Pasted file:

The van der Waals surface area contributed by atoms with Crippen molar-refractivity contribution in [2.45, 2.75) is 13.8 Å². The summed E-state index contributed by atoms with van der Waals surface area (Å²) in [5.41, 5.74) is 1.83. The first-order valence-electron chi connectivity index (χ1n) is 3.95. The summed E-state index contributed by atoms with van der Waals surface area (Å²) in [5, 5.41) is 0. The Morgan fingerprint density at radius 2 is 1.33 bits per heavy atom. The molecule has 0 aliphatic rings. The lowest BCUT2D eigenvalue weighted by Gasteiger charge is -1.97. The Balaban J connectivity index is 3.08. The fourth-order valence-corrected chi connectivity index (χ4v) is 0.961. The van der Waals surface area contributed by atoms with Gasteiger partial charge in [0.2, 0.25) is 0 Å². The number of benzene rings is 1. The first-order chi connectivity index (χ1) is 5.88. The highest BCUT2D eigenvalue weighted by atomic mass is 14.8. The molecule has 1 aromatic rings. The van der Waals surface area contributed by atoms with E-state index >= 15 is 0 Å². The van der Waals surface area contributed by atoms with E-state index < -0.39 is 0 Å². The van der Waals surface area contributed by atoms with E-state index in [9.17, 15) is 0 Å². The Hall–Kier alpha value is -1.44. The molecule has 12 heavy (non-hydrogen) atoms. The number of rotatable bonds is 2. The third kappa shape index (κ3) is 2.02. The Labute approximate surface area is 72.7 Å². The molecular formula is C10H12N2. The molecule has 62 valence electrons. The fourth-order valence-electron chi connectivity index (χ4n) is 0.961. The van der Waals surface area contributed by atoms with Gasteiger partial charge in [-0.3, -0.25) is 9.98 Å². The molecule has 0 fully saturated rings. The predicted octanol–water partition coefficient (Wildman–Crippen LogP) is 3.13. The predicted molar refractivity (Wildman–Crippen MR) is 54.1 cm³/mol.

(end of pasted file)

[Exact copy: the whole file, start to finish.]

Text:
The van der Waals surface area contributed by atoms with Crippen molar-refractivity contribution in [2.45, 2.75) is 13.8 Å². The summed E-state index contributed by atoms with van der Waals surface area (Å²) in [5.41, 5.74) is 1.83. The first-order valence-electron chi connectivity index (χ1n) is 3.95. The summed E-state index contributed by atoms with van der Waals surface area (Å²) in [5, 5.41) is 0. The Morgan fingerprint density at radius 2 is 1.33 bits per heavy atom. The molecule has 0 aliphatic rings. The lowest BCUT2D eigenvalue weighted by Gasteiger charge is -1.97. The Balaban J connectivity index is 3.08. The fourth-order valence-corrected chi connectivity index (χ4v) is 0.961. The van der Waals surface area contributed by atoms with Gasteiger partial charge in [0.2, 0.25) is 0 Å². The number of benzene rings is 1. The first-order chi connectivity index (χ1) is 5.88. The highest BCUT2D eigenvalue weighted by atomic mass is 14.8. The molecule has 1 aromatic rings. The van der Waals surface area contributed by atoms with E-state index >= 15 is 0 Å². The van der Waals surface area contributed by atoms with E-state index < -0.39 is 0 Å². The van der Waals surface area contributed by atoms with E-state index in [9.17, 15) is 0 Å². The Hall–Kier alpha value is -1.44. The molecule has 12 heavy (non-hydrogen) atoms. The number of rotatable bonds is 2. The third kappa shape index (κ3) is 2.02. The Labute approximate surface area is 72.7 Å². The molecular formula is C10H12N2. The molecule has 62 valence electrons. The fourth-order valence-electron chi connectivity index (χ4n) is 0.961. The van der Waals surface area contributed by atoms with Gasteiger partial charge in [-0.3, -0.25) is 9.98 Å². The molecule has 0 fully saturated rings. The predicted octanol–water partition coefficient (Wildman–Crippen LogP) is 3.13. The predicted molar refractivity (Wildman–Crippen MR) is 54.1 cm³/mol.